In nearly 15 papers, where Prof. Ramakrishnan is the corresponding author, the extent of text similarity with earlier published papers (technically called similarity index) is as high as 60% and greater. At 68%, a paper published online in May 2014 in the journal Spectrochimica Acta Part A: Molecular and Biomolecular Spectroscopy has the highest similarity index.

An anonymous person has posted this paper on Pubpeer.com and highlighted the content that has been taken verbatim from other papers.

Most of the papers which have portions that are very similar to other papers have been published in the journal Spectrochimica Acta Part A: Molecular and Biomolecular Spectroscopy and the Journal of Raman Spectroscopy. Most of the papers have been published from Madurai Kamaraj University, where he was a Professor in Physics before joining IISER Thiruvananthapuram.

The Turnitin software that was used indicates text similarity by stating the percentage of similarity index. For several reasons, the “similarity index cannot be used as an indicator of whether plagiarism has occurred or not” when Turnitin software is used.

Five papers scrutinised 

So to ascertain if the similarity in content amounts to plagiarism, five papers, where Prof. Ramakrishnan is the corresponding author, were randomly chosen for closer scrutiny. These papers were published between 2003 and 2015. Three of these papers (here, here and here) were published in the journal Spectrochimica Acta Part A: Molecular and Biomolecular Spectroscopy and the other two (here and here) were published in the Journal of Raman Spectroscopy.

According to a scientist very familiar with scientific ethics and who cross-checked the five papers for plagiarism, one paper contains substantial verbatim use of material from papers by other authors without citing the sources. And where the sources of have been cited, the content has been reproduced verbatim without paraphrasing. The other papers have substantial verbatim use of material from their earlier published papers, technically called self-plagiarism.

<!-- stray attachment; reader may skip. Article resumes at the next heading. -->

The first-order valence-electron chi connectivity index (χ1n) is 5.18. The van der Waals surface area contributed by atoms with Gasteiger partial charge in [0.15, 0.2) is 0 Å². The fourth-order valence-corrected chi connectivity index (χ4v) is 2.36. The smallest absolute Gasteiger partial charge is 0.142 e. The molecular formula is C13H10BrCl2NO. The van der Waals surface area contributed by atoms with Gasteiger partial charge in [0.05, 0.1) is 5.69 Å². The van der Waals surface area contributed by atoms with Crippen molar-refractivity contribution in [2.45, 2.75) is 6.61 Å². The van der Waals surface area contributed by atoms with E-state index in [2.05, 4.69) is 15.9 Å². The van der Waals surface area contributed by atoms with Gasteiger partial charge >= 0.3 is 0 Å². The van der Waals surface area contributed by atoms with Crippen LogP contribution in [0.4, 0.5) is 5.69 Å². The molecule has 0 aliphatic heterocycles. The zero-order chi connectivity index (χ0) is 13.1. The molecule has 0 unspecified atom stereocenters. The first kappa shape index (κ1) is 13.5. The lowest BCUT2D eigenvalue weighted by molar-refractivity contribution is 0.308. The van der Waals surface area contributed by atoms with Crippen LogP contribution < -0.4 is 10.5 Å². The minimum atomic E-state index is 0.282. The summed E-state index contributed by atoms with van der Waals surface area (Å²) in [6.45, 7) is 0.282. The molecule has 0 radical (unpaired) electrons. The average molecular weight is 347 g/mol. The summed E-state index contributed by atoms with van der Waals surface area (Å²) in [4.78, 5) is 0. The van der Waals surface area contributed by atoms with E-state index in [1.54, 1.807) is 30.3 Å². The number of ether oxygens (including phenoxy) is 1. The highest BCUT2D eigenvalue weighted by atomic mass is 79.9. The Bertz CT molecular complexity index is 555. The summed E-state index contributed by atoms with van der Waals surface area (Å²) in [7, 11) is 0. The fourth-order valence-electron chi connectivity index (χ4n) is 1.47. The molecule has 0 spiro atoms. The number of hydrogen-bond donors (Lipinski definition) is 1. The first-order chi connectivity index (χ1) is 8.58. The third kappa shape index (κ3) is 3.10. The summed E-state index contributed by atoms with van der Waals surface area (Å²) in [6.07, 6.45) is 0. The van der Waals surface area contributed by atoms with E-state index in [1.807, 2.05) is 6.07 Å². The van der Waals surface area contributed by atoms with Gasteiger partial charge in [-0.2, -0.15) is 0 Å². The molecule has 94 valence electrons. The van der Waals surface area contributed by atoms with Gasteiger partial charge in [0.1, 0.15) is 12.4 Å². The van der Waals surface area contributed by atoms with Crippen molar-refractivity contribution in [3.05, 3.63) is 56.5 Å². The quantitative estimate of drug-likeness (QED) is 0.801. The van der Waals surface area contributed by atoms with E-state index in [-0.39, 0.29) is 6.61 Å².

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Comment in Pubpeer

Responding to the paper posted in Pubpeer.com, an anonymous person says: “I am based in the U.S. and usually look at Pubpeer once a month or so. Out of curiosity had a look at this one, and tried to look at both original papers and found exactly what the submitter has claimed, at least with one section. My comparison is pasted below. There are many highlighted sections, obvious from the rainbow colours. I don’t have time to verify this. May be the ctrl-copy, ctrl-paste business has gone into the results too, then the question is are the experiments really carried out or everything is fake?

The possible way forward are the following:

  1. Notify the sponsoring agency of this research
  2. Notify the University where this work was done
  3. Notify both journals and the senior author of Bilge et al 2009 paper
  4. Put other papers under scrutiny, if this is done once it must be a mistake done by the first author, but if it has happened across many papers, then the corresponding author has to take the responsibility.

Seems to be a major case of scientific fraud, maybe this person is in some obscure university in India, still one has to behave responsibly.”

“Even with citing (attribution), the source text must be used with quotes. Doing otherwise is misconduct as it is not clear that the entire text comes from the cited source. Even paraphrasing extensively even with references is not good practice,” another senior scientist from Delhi says in an email.


Plagiarised content is found in the introduction section in the first paper. Unfortunately, it does not stop here — plagiarism extends to the experimental section and even to the results and discussion sections. The same trend is seen in the papers where self-plagiarism is rampant.